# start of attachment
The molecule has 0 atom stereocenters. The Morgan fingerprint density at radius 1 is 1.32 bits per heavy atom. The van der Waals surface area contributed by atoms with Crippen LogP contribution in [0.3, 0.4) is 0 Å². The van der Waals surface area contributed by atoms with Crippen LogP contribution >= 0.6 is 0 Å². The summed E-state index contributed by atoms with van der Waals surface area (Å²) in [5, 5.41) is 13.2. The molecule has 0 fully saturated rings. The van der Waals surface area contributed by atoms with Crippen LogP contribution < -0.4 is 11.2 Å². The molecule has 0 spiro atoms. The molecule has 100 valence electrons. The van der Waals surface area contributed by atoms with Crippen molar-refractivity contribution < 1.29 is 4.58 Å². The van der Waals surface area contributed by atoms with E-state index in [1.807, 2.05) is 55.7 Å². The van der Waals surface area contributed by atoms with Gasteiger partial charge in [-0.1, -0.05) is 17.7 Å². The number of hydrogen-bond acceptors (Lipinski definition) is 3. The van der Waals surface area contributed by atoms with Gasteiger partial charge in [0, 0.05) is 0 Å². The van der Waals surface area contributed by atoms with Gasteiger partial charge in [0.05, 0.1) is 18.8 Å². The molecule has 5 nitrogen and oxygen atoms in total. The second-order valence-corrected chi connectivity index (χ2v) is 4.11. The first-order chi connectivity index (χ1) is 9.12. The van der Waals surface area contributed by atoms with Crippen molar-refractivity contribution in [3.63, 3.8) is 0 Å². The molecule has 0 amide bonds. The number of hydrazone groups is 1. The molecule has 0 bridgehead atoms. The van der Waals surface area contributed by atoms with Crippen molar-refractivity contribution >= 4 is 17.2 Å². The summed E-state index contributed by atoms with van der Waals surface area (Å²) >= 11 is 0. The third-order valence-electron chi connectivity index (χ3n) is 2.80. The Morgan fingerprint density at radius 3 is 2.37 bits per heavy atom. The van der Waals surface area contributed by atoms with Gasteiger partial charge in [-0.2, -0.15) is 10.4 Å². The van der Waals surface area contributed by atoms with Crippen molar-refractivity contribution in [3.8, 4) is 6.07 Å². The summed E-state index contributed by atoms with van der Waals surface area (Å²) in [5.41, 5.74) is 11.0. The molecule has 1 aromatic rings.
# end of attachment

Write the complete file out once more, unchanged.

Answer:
The molecule has 0 atom stereocenters. The Morgan fingerprint density at radius 1 is 1.32 bits per heavy atom. The van der Waals surface area contributed by atoms with Crippen LogP contribution in [0.3, 0.4) is 0 Å². The van der Waals surface area contributed by atoms with Crippen LogP contribution >= 0.6 is 0 Å². The summed E-state index contributed by atoms with van der Waals surface area (Å²) in [5, 5.41) is 13.2. The molecule has 0 fully saturated rings. The van der Waals surface area contributed by atoms with Crippen LogP contribution < -0.4 is 11.2 Å². The molecule has 0 spiro atoms. The molecule has 100 valence electrons. The van der Waals surface area contributed by atoms with Crippen molar-refractivity contribution < 1.29 is 4.58 Å². The van der Waals surface area contributed by atoms with E-state index in [1.807, 2.05) is 55.7 Å². The van der Waals surface area contributed by atoms with Gasteiger partial charge in [-0.1, -0.05) is 17.7 Å². The number of hydrogen-bond acceptors (Lipinski definition) is 3. The van der Waals surface area contributed by atoms with Gasteiger partial charge in [0, 0.05) is 0 Å². The van der Waals surface area contributed by atoms with Gasteiger partial charge in [0.05, 0.1) is 18.8 Å². The molecule has 5 nitrogen and oxygen atoms in total. The second-order valence-corrected chi connectivity index (χ2v) is 4.11. The first-order chi connectivity index (χ1) is 9.12. The van der Waals surface area contributed by atoms with Crippen molar-refractivity contribution in [3.63, 3.8) is 0 Å². The molecule has 0 amide bonds. The number of hydrazone groups is 1. The molecule has 0 bridgehead atoms. The van der Waals surface area contributed by atoms with Crippen molar-refractivity contribution >= 4 is 17.2 Å². The summed E-state index contributed by atoms with van der Waals surface area (Å²) >= 11 is 0. The third-order valence-electron chi connectivity index (χ3n) is 2.80. The Morgan fingerprint density at radius 3 is 2.37 bits per heavy atom. The van der Waals surface area contributed by atoms with Gasteiger partial charge in [-0.2, -0.15) is 10.4 Å². The van der Waals surface area contributed by atoms with Crippen molar-refractivity contribution in [3.8, 4) is 6.07 Å². The summed E-state index contributed by atoms with van der Waals surface area (Å²) in [5.41, 5.74) is 11.0. The molecule has 1 aromatic rings.